A black person arrested in Washington is more than 6 times as likely to get prison time than a comparable white person charged with the same crime. A Latino arrested in Washington is 1.5 times more likely to get prison time than a similar white arrestee.
The reasons for those disparities are hard to pin down, with no clear-cut villains. Racial bias exists. But it is subconscious, subtle, showing up in tiny increments as an arrested person goes through the state's criminal justice system.
That's what a pair of Seattle University law school researchers told the Washington Senate's Judiciary Committee in Olympia recently. Robert Chang, executive director of the Fred T. Korematsu Center for Law and Equality, and Robert Boruchowitz, director of the center's The Defender Initiative, briefed the committee about the center's preliminary report on "Race and the Criminal Justice System."
The report was prompted by late 2010 remarks — reported by The Seattle Times — by Washington Supreme Court Justices Richard Sanders and James Johnson that blacks are over-represented in prisons because they commit a greater portion of crimes than white people. A coalition of about 30 universities and legal groups including the Washington Bar Association examined that claim, which resulted in the briefing during the legislative session that ended earlier this month. Sanders later lost a re-election bid for the Supreme Court.
"We found that the assertion attributed to then-Justice Sanders that African-Americans are overrepresented in the prison population because they commit a disproportionate number of crime is a gross oversimplication," the report said.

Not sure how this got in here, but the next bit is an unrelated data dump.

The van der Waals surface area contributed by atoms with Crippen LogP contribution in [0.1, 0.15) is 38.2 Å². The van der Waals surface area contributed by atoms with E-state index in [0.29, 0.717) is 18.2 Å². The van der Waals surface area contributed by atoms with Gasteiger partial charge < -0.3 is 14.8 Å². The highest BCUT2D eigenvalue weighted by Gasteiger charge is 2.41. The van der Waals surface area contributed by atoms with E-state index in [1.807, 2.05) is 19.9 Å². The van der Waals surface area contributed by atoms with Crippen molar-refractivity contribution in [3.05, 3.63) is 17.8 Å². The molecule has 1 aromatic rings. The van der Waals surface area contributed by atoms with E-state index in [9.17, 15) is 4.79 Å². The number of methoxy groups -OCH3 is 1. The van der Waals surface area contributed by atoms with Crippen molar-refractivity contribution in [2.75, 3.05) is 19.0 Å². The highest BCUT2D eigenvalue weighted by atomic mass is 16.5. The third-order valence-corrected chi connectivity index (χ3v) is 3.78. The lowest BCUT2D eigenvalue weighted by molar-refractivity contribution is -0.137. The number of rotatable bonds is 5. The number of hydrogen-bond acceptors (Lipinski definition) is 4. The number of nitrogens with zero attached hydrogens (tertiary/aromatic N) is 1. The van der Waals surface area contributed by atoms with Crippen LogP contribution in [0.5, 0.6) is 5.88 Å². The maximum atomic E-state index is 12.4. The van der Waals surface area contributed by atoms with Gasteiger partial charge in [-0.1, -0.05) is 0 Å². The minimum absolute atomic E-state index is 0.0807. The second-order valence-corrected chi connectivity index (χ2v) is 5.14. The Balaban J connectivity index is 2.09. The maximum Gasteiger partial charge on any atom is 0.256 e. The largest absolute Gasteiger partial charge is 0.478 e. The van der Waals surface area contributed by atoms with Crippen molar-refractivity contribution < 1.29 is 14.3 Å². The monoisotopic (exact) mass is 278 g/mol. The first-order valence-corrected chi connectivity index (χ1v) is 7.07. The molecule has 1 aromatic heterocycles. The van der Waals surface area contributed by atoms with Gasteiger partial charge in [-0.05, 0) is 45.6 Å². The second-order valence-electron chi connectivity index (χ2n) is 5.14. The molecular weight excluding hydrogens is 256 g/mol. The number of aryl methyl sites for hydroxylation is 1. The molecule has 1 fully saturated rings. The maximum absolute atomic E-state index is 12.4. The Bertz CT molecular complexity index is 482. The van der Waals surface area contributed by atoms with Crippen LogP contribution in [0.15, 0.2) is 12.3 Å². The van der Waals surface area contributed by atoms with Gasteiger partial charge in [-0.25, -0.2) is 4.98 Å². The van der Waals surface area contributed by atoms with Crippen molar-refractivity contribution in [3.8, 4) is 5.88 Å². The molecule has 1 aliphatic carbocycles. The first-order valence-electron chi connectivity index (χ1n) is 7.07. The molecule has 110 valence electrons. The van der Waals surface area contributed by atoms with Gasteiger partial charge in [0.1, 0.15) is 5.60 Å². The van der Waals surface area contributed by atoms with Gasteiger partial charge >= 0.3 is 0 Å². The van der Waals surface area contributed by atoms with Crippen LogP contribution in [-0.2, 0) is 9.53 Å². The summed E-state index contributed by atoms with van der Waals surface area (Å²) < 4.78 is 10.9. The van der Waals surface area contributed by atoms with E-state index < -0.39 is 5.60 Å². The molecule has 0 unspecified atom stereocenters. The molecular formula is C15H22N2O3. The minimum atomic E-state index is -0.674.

Sen. Adam Kline, chairman of the Senate Judiciary Committee, said the study could lead to the development of new legislation next year, but he expressed doubt about quick enactment.
The study found no definite link between race and the likelihood of a person of that color committing a crime. However, it found race appeared to be a significant factor in the greater likelihood of a non-white person going to prison or jail than a white person would for committing the same crime.
Washington' imprisonment rate for African-Americans has been abnormally high for decades. A 1980 national study found that across the United States, black arrestees were four times more likely to to be imprisoned than arrested whites. That 1980 study found that Washington had the worst ratio in the nation with black arrestees being slightly more than nine times more likely to be imprisoned than arrested whites.
The study coalition crunched numbers from the criminal justice systems across the state, finding that in 2010:
- An arrested black person had a 6.1 times greater chance of getting prison time than a similar white criminal. The King County ratio was 10.9 times as much. Pierce County's ratio was six times as much. Other ratios included 8.4 in Thurston County, six in Kitsap County, 4.7 in Snohomish County, 62.2 in Clark County, and 83.9 in Yakima County.
- While an arrested Latino had a 1.5 times greater chance of getting prison time than a similiar white arrestee statewide, the chance was twice a much as a white person in King County. Pierce County was 1.3 times as much. Other ratios included 1.1 in Thurston County, 1.6 in Kitsap County, 0.8 in Snohomish County, and 19.1 in Asotin County.